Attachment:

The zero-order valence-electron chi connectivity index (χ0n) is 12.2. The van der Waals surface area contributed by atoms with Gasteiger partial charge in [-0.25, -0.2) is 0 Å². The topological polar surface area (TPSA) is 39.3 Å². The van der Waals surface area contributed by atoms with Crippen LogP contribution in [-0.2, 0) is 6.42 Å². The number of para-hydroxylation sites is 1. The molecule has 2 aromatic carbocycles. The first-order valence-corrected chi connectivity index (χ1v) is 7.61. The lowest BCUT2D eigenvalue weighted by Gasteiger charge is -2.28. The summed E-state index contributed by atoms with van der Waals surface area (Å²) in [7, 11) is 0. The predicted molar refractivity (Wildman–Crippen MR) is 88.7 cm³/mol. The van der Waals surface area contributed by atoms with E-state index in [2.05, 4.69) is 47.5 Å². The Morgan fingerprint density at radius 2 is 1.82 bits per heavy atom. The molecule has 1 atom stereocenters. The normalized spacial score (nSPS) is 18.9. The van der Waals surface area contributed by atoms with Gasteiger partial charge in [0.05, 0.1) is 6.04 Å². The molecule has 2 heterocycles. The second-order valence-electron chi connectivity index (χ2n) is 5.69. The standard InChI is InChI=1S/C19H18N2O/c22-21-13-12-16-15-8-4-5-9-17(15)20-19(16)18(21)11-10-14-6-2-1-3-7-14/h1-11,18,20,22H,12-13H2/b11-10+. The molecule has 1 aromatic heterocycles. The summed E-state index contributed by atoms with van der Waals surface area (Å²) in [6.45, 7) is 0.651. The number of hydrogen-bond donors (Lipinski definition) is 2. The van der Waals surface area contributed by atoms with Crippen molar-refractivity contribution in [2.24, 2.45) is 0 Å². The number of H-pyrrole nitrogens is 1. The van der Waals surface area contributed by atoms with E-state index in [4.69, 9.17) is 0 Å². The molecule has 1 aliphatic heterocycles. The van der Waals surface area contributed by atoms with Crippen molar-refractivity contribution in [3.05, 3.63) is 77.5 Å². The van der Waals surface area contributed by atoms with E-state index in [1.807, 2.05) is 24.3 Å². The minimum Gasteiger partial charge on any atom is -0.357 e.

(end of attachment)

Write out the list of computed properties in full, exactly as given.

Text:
The zero-order valence-electron chi connectivity index (χ0n) is 12.2. The van der Waals surface area contributed by atoms with Gasteiger partial charge in [-0.25, -0.2) is 0 Å². The topological polar surface area (TPSA) is 39.3 Å². The van der Waals surface area contributed by atoms with Crippen LogP contribution in [-0.2, 0) is 6.42 Å². The number of para-hydroxylation sites is 1. The molecule has 2 aromatic carbocycles. The first-order valence-corrected chi connectivity index (χ1v) is 7.61. The lowest BCUT2D eigenvalue weighted by Gasteiger charge is -2.28. The summed E-state index contributed by atoms with van der Waals surface area (Å²) in [7, 11) is 0. The predicted molar refractivity (Wildman–Crippen MR) is 88.7 cm³/mol. The van der Waals surface area contributed by atoms with E-state index in [2.05, 4.69) is 47.5 Å². The Morgan fingerprint density at radius 2 is 1.82 bits per heavy atom. The molecule has 1 atom stereocenters. The normalized spacial score (nSPS) is 18.9. The van der Waals surface area contributed by atoms with Gasteiger partial charge in [0.05, 0.1) is 6.04 Å². The molecule has 2 heterocycles. The second-order valence-electron chi connectivity index (χ2n) is 5.69. The standard InChI is InChI=1S/C19H18N2O/c22-21-13-12-16-15-8-4-5-9-17(15)20-19(16)18(21)11-10-14-6-2-1-3-7-14/h1-11,18,20,22H,12-13H2/b11-10+. The molecule has 1 aromatic heterocycles. The summed E-state index contributed by atoms with van der Waals surface area (Å²) in [6.45, 7) is 0.651. The number of hydrogen-bond donors (Lipinski definition) is 2. The van der Waals surface area contributed by atoms with Crippen molar-refractivity contribution in [2.24, 2.45) is 0 Å². The number of H-pyrrole nitrogens is 1. The van der Waals surface area contributed by atoms with E-state index in [4.69, 9.17) is 0 Å². The molecule has 1 aliphatic heterocycles. The van der Waals surface area contributed by atoms with Crippen molar-refractivity contribution in [3.05, 3.63) is 77.5 Å². The van der Waals surface area contributed by atoms with E-state index in [1.807, 2.05) is 24.3 Å². The minimum Gasteiger partial charge on any atom is -0.357 e.